Articles Posted in Search and Seizure

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Last month, a state appellate court issued a written opinion in a Massachusetts sex trafficking case discussing whether the lower court could compel the defendant to enter a password so that the prosecution could execute a search warrant that was obtained for the defendant’s cell phone. Ultimately, the court concluded that the defendant could be compelled to enter the password and that it was not a violation of his right to be free from self-incrimination.

According to the court’s opinion, the defendant was arrested on suspicion of sex trafficking. When he was arrested, the defendant had two cellular phones with him. The prosecution’s evidence suggested that the defendant used the phone to communicate with several women. The prosecution successfully obtained a warrant to search the contents of the phone. However, the phone was encrypted, and the prosecution did not have the technology necessary to unlock the phone. Thus, the prosecution sought to compel the defendant to unlock the phone. The defendant claimed that requiring him to enter the password would require he incriminate himself.

The lower court denied the prosecution’s request to compel the defendant to enter the password, and the prosecution appealed.

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Last month, a Massachusetts appellate court issued an opinion in a Massachusetts drug case describing the circumstances under which a strip search is appropriate. In this case, the court held that the strip search conducted by police was unsupported by probable cause, and violated the defendant’s constitutional rights to be free from unreasonable searches. Thus, the court granted the defendant’s motion to suppress the narcotics that were recovered as a result of the search.

According to the court’s opinion, police officers were in an unmarked car in a high-crime area conducting surveillance. During their surveillance, the officers noticed the defendant, who was standing on the sidewalk outside an apartment complex. Over the course of 20 minutes, the defendant went in and out of the house several times. At one point, an individual approached the defendant, and the two went around the corner for a few moments before returning. Police officers believed that the defendant was engaged in the sale of narcotics.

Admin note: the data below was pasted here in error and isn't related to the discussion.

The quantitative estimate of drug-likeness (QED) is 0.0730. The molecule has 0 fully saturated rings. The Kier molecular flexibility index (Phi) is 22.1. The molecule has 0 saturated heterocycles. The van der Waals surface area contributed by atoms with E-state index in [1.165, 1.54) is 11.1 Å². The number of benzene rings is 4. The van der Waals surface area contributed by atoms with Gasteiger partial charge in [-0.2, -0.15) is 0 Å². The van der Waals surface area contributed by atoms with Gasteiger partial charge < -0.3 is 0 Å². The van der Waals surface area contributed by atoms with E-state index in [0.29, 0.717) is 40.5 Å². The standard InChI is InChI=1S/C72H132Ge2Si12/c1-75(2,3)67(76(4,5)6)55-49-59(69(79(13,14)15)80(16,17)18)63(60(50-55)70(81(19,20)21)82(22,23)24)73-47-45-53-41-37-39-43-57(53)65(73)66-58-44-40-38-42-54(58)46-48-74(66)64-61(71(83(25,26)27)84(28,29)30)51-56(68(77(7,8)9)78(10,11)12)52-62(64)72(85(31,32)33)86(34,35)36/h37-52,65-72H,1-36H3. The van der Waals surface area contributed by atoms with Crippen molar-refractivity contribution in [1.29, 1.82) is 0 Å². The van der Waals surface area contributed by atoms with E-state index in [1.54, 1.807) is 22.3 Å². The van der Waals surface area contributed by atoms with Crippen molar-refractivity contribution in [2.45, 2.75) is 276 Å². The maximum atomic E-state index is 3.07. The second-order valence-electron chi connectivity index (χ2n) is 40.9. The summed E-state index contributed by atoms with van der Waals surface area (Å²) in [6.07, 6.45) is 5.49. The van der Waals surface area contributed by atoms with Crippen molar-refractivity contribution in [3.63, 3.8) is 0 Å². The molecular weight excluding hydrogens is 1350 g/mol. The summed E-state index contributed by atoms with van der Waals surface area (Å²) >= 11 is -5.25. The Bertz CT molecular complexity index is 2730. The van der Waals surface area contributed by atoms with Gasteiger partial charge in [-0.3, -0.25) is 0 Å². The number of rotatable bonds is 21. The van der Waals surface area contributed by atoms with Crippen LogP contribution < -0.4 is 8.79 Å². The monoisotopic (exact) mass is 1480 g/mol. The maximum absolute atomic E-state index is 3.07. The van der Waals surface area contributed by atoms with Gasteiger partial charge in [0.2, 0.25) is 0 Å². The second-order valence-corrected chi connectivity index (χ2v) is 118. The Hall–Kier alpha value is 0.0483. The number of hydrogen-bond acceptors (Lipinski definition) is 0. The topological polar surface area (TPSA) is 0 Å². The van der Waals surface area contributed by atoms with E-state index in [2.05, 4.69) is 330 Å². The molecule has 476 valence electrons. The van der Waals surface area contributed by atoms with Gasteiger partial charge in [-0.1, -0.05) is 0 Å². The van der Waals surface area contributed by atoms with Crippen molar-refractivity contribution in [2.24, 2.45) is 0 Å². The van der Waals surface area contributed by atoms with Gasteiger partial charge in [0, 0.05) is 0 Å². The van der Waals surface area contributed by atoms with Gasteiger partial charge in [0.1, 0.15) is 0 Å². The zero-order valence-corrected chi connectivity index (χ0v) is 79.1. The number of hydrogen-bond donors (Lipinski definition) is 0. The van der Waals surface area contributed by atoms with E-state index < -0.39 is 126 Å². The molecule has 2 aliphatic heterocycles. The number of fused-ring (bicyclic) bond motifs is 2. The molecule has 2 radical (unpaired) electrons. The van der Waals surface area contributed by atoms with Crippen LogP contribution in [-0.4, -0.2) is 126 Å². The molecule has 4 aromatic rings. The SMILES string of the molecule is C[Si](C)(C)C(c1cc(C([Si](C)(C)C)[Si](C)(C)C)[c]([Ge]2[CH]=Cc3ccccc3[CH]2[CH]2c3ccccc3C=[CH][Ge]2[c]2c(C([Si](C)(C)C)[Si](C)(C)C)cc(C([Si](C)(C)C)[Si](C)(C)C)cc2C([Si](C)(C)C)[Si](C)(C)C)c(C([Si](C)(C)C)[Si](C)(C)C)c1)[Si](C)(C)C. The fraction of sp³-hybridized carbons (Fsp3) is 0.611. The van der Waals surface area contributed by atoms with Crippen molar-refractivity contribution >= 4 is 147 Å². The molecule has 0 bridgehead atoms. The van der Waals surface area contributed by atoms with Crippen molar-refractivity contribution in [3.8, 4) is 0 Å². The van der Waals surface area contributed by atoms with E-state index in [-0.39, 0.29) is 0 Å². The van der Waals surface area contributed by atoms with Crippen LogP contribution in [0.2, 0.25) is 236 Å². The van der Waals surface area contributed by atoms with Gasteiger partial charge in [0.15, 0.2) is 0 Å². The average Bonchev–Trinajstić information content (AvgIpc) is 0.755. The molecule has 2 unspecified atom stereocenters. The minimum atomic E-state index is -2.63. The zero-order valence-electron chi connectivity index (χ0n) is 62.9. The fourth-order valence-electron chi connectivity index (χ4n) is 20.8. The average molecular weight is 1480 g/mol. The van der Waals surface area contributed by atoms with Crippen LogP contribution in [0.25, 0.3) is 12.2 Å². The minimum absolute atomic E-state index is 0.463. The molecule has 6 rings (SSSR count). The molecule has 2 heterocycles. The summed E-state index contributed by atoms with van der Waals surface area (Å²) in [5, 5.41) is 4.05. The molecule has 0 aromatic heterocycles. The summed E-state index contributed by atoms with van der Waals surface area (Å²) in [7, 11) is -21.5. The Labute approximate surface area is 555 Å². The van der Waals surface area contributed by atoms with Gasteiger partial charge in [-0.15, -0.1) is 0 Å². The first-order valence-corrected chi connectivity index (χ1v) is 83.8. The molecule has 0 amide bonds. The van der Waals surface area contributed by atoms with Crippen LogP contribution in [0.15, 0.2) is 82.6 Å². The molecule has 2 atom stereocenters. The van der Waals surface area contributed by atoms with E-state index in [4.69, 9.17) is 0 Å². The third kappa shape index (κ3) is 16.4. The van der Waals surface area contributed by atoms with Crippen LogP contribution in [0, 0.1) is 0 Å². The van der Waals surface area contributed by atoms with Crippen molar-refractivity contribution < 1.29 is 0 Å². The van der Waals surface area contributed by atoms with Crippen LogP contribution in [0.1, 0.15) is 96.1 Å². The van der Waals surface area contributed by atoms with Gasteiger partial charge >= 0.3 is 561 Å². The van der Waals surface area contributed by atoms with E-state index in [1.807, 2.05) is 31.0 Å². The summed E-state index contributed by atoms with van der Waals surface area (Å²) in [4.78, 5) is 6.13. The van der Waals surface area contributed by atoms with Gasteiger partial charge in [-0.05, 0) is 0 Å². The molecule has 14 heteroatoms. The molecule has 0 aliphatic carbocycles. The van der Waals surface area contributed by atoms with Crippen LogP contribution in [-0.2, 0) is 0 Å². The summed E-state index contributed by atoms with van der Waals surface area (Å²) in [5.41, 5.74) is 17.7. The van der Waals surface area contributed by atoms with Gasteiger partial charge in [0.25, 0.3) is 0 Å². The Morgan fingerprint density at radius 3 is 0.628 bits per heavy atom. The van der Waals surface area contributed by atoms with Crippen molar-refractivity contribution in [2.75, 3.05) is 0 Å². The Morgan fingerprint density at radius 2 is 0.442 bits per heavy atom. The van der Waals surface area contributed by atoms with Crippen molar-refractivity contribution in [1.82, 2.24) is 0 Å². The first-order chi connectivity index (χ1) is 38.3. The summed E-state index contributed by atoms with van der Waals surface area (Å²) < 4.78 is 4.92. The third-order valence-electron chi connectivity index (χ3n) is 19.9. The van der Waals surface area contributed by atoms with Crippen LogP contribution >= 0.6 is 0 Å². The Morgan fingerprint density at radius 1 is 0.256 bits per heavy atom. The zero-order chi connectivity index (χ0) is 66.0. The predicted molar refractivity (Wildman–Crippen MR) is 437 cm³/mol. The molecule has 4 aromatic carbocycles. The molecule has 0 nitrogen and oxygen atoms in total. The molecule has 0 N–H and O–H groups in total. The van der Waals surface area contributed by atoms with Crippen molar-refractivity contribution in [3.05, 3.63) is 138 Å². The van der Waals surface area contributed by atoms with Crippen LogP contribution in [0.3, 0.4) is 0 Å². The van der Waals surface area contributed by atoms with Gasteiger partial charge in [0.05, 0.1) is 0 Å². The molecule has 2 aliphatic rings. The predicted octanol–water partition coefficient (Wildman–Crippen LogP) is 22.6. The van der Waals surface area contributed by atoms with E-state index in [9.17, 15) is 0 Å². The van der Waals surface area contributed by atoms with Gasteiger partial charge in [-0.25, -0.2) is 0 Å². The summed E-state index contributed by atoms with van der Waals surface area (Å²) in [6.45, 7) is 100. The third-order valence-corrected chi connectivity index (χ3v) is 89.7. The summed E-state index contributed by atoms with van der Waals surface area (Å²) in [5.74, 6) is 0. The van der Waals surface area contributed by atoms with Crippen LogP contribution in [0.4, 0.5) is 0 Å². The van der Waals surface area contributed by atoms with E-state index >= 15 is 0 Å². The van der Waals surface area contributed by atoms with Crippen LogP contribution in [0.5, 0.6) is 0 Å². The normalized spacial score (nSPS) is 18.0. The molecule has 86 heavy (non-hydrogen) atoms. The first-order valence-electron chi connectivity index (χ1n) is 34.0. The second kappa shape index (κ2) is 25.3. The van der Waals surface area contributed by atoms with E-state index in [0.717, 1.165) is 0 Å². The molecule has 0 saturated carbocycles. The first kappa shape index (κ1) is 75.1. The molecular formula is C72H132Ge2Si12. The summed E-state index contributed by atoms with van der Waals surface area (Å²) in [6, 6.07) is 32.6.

When another individual approached the defendant, police followed as the two men walked around the corner. One officer saw the two men standing face-to-face, and believed he was witnessing a drug transaction. The officers stopped the other man, searched him, and found a bag containing about $20 worth of cocaine. Police then patted the defendant down, finding $20, but no narcotics. Police arrested the defendant, transported him to the police station and booked him. Because the officer believed that it was common for street-level drug dealers to conceal narcotics in their groin area, the officers instructed the defendant to undress. Once the defendant was completely naked, the officers saw a red bandana, and inside the bandana were seven packets of cocaine.

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As a general rule, police officers must obtain a warrant to search someone’s home. However, over the years, courts have come up with several exceptions when police do not need to obtain a warrant to search a home. The most common exception police officers use to justify the immediate, warrantless search of a home is to claim that exigent circumstances warranted the search.

Under the exigent-circumstance exception, police can conduct a warrantless search of a home if they have reason to believe that there is not enough time to secure a search warrant. For example, police officers may cite exigent circumstances justify entry to prevent the destruction of evidence or potential harm to police or others. A recent state appellate decision limited police officers’ ability to rely on exigencies that were reasonably foreseeable results of their own actions.

The Facts of the Case

According to the court’s opinion, police received a call for an armed burglary and, after speaking with the homeowner, identified the defendant as a suspect. However, because the identification was made at the end of the investigating police officer’s shift, the officer left the search warrant application in the “next day” bin.

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As a general matter, police officers must be justified in their approach and questioning of a person. This includes both pedestrian stops as well as motor vehicle stops. Typically, an officer must be able to present articulable facts supporting the officer’s reasonable suspicion that the person who was stopped had committed, was committing, or was about to commit a crime.

Massachusetts courts have held, however, that when an officer is not investigating a crime but instead checking in on the wellbeing of a person (or the occupants of a vehicle) the questioning does not need to be supported by probable cause or reasonable suspicion. This is known as the community-caretaking exception. A few years ago, a state appellate court issued an opinion in a Massachusetts drug possession case discussing the community-caretaking exception. The case also provides an in-depth discussion of Massachusetts law as it pertains to drug-sniffing dogs.

The Facts of the Case

According to the court’s opinion, the defendant ran out of gas while driving on Route 140. A state trooper saw the defendant’s vehicle move into the breakdown lane with the hazard lights flashing so the trooper pulled behind it, engaging the cruiser’s blue emergency lights. The defendant exited his vehicle, explained he was out of gas, and asked what he should do. The defendant then called and asked a friend to bring him some gas.

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